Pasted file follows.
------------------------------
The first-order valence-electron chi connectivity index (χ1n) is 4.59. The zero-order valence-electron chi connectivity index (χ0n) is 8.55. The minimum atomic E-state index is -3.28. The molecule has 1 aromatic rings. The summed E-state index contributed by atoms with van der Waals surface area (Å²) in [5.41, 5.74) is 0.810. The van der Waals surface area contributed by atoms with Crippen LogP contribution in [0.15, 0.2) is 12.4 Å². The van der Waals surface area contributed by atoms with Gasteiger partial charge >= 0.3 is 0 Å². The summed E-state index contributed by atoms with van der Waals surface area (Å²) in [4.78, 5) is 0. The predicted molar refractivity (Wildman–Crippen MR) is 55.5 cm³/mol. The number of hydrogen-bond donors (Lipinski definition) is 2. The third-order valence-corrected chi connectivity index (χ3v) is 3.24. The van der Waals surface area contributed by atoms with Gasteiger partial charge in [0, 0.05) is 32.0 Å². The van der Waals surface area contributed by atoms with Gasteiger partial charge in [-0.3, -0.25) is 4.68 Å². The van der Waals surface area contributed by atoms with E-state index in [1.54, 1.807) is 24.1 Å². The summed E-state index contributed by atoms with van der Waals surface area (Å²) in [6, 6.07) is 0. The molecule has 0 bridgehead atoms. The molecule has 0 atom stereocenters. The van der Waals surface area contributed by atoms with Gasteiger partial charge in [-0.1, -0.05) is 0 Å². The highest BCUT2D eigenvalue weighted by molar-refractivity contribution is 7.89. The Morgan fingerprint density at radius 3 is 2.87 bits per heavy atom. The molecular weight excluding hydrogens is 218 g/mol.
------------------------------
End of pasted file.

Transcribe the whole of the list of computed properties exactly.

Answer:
The first-order valence-electron chi connectivity index (χ1n) is 4.59. The zero-order valence-electron chi connectivity index (χ0n) is 8.55. The minimum atomic E-state index is -3.28. The molecule has 1 aromatic rings. The summed E-state index contributed by atoms with van der Waals surface area (Å²) in [5.41, 5.74) is 0.810. The van der Waals surface area contributed by atoms with Crippen LogP contribution in [0.15, 0.2) is 12.4 Å². The van der Waals surface area contributed by atoms with Gasteiger partial charge >= 0.3 is 0 Å². The summed E-state index contributed by atoms with van der Waals surface area (Å²) in [4.78, 5) is 0. The predicted molar refractivity (Wildman–Crippen MR) is 55.5 cm³/mol. The number of hydrogen-bond donors (Lipinski definition) is 2. The third-order valence-corrected chi connectivity index (χ3v) is 3.24. The van der Waals surface area contributed by atoms with Gasteiger partial charge in [0, 0.05) is 32.0 Å². The van der Waals surface area contributed by atoms with Gasteiger partial charge in [-0.3, -0.25) is 4.68 Å². The van der Waals surface area contributed by atoms with E-state index in [1.54, 1.807) is 24.1 Å². The summed E-state index contributed by atoms with van der Waals surface area (Å²) in [6, 6.07) is 0. The molecule has 0 bridgehead atoms. The molecule has 0 atom stereocenters. The van der Waals surface area contributed by atoms with Gasteiger partial charge in [-0.1, -0.05) is 0 Å². The highest BCUT2D eigenvalue weighted by molar-refractivity contribution is 7.89. The Morgan fingerprint density at radius 3 is 2.87 bits per heavy atom. The molecular weight excluding hydrogens is 218 g/mol.